The Bible tells us relatively little information about the Lake of Fire. The world, however, has lots to say. If we describe the Lake of Fire as that place in Gary Lawson’s comic strip, The Far Side, Dante’s Inferno, or really any number of teachings of the medieval ages, then, yea, I’ll agree that unbelievers don’t go there.
The Popular View
Here are some intriguing pictures of what the Lake of Fire looks like to some people:
Above is the false prophet, Muhammad, in the 8th circle of hell from Dante’s Inferno. Quite a speculation considering that the Bible does not mention circles of hell and that Muhammad was born several centuries after the Bible was written.
Several medieval depictions of hell show Satan and the demons delighting in the torture of the unsaved, despite the biblical indication that they will be tormented as well:
For some reason, medieval illustrators loved to depict Satan eating unbelievers. In fact, just for good measure, Martin Luther made sure to feed the Pope to Satan:
My personal favorite is Satan’s fidget spinner that shows up in a couple of marginalia:
None of these fantasies have any biblical basis whatsoever. Maybe Satan stole the idea from the Roman Catholic Church?
Ok, maybe that was a low blow bringing the Spanish Inquisition into it…
None of these depictions of hell and the Lake of Fire are biblical, yet they are prominent among evangelicals. In fact, this view of hell as an unbearable place of torture has become so popular, that several more views that are equally unbiblical have emerged in response.
The Grammatical-Historical Approach vs. The Reactive Approach
One recurring topic that we have on this blog is hermeneutics, that is, how to read and interpret the Bible. We apply grammatical-historical hermeneutics, which is a fancy way of saying that we read the Bible as though it is without error and as if God reveals His message plainly rather than under layers of hidden meaning.
There is a theory called, “Annihilationism,” which supposes that God will destroy the unsaved at the final judgment so that they will not be conscience in eternity in the Lake of Fire. Other views are Universalism, which teaches that everyone is saved, or the postmortem conversion theory, which teaches that people will be able to be saved after they die. I believe that these doctrines are in conflict with direct and plain statements in the Bible about unbelievers’ eternal destiny and I think we need to maintain the grammatical-historical hermeneutic across the board if we want to understand the Bible as God wants us to.
Now, a single blog post will not resolve this long-running dispute, but I would like to answer one particular objection that Annihilationists and the like have against the grammatical-historical approach to eternity. The objection is that sending people to the Lake of Fire sounds like a mean thing that a loving God cannot do.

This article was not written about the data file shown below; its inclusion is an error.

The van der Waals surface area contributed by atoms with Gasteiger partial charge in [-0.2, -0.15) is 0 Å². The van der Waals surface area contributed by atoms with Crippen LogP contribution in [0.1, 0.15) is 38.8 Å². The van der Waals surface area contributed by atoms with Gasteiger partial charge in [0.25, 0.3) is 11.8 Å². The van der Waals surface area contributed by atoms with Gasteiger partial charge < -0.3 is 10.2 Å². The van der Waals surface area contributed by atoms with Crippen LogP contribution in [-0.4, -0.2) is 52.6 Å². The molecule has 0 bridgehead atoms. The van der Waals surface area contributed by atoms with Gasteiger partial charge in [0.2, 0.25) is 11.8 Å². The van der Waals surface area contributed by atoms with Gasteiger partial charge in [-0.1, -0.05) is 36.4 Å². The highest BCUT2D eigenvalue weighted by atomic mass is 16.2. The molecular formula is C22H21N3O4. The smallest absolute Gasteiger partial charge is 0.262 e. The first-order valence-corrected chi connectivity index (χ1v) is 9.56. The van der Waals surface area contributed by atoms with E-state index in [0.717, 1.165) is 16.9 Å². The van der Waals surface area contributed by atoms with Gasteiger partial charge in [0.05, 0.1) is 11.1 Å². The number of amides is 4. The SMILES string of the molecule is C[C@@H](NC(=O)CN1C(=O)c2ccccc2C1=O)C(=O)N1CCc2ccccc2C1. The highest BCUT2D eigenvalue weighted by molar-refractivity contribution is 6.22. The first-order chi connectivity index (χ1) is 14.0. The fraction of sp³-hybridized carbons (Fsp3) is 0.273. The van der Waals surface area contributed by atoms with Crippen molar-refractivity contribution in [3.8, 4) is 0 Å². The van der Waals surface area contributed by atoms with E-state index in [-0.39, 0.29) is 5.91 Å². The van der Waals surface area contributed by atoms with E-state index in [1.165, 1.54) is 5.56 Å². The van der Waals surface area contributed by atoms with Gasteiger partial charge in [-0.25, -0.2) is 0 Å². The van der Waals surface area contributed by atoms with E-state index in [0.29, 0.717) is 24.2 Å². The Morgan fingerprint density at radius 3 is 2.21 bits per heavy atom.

As a grammatical-historicist, I do not like to retreat to allegory when people ask tough questions about the Bible. Instead, I like to dig into grammar and context. Let’s take a look at what the Bible does (and does not!) say about the torment in the Lake of Fire:
What is “torment?”
The Book of Revelation describes the eternal destiny of unbelievers (specifically, unbelievers in the Tribulation):
he will be tormented with fire and sulfur […] And the smoke of their torment goes up forever and ever, and they have no rest, day or night […] (Rev 14:10a-11a ESV)
Notice, first of all, that the smoke is eternal (and where there’s smoke, there’s fire), and also notice that the people will be conscious, having no rest day or night. This is not annihilation.
The words, tormented and torment, in the above passage are basanizō and basanismos (βασανίζω and βασανισμός). These words certainly do not mean comfort, but they don’t necessarily imply being thrown head-first into a pool of hot glue, where demons will poke you with a rake for all of eternity, either.
To describe paralysis:
“Lord, my servant is lying paralyzed at home, suffering terribly.” (Matt 8:6 ESV)
To describe Lot’s distress in Sodom:
[…] righteous Lot, greatly distressed by the sensual conduct of the wicked […] lived among them day after day, he was tormenting his righteous soul over their lawless deeds that he saw and heard (2 Peter 2:7-8 ESV)
To describe sailing a ship in a storm:
But the ship was now in the midst of the sea, tossed with waves: for the wind was contrary. (Matt 14:24 KJV)
And he saw them toiling in rowing; for the wind was contrary unto them (Mark 6:48a KJV)
To describe childbirth:
Then being with child, she cried out in labor and in pain to give birth. (Rev 12:2 NKJV)
None of these situations is pleasant, but if the word describing the torment of hell can also be used to describe waves of the sea or the distress of being around evil people, then perhaps we can’t use Rev 14:10-11 to say that God is sadistic if the Bible is taken literally.
One more detail: at the final Great White Throne Judgment, unbelievers are sent to the Lake of Fire if they are not written in the Book of Life, but first other books that include their works will be considered. John doesn’t say exactly, but it’s possible that unbelievers with less evil works will spend eternity in a less unpleasant area of the Lake than those who were more evil. In other words, not everyone will necessarily be on par with Hitler in there.
I believe that Annihilationism is anti-biblical, but that does not mean that it is heretical. If you know someone who is an Annihilationist, please do not break fellowship with him over the matter. I recommend hearing him out, then doing your own study to present him with the evidence for a literal Lake of Fire.